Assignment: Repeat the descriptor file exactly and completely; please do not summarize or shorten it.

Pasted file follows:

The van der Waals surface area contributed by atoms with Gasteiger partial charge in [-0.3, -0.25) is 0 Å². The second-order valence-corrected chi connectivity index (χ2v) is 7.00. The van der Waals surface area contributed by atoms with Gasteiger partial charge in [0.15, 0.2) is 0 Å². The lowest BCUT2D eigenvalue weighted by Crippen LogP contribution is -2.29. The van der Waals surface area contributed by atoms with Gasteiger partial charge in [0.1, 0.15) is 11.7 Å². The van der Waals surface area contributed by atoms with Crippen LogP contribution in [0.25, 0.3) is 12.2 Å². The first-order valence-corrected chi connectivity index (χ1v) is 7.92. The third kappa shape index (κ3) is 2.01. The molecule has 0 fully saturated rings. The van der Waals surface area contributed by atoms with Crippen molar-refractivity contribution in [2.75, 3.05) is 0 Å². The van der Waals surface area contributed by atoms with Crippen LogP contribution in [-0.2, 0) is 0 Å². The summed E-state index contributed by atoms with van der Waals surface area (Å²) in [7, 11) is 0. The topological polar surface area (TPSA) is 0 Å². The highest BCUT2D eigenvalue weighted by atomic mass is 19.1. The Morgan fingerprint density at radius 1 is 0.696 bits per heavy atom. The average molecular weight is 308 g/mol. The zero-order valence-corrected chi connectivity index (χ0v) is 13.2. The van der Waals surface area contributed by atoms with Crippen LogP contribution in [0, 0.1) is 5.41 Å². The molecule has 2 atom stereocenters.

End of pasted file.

The van der Waals surface area contributed by atoms with Gasteiger partial charge in [-0.3, -0.25) is 0 Å². The second-order valence-corrected chi connectivity index (χ2v) is 7.00. The van der Waals surface area contributed by atoms with Gasteiger partial charge in [0.15, 0.2) is 0 Å². The lowest BCUT2D eigenvalue weighted by Crippen LogP contribution is -2.29. The van der Waals surface area contributed by atoms with Gasteiger partial charge in [0.1, 0.15) is 11.7 Å². The van der Waals surface area contributed by atoms with Crippen LogP contribution in [0.25, 0.3) is 12.2 Å². The first-order valence-corrected chi connectivity index (χ1v) is 7.92. The third kappa shape index (κ3) is 2.01. The molecule has 0 fully saturated rings. The van der Waals surface area contributed by atoms with Crippen molar-refractivity contribution in [2.75, 3.05) is 0 Å². The van der Waals surface area contributed by atoms with Crippen LogP contribution in [-0.2, 0) is 0 Å². The summed E-state index contributed by atoms with van der Waals surface area (Å²) in [7, 11) is 0. The topological polar surface area (TPSA) is 0 Å². The highest BCUT2D eigenvalue weighted by atomic mass is 19.1. The Morgan fingerprint density at radius 1 is 0.696 bits per heavy atom. The average molecular weight is 308 g/mol. The zero-order valence-corrected chi connectivity index (χ0v) is 13.2. The van der Waals surface area contributed by atoms with Crippen LogP contribution in [0, 0.1) is 5.41 Å². The molecule has 2 atom stereocenters.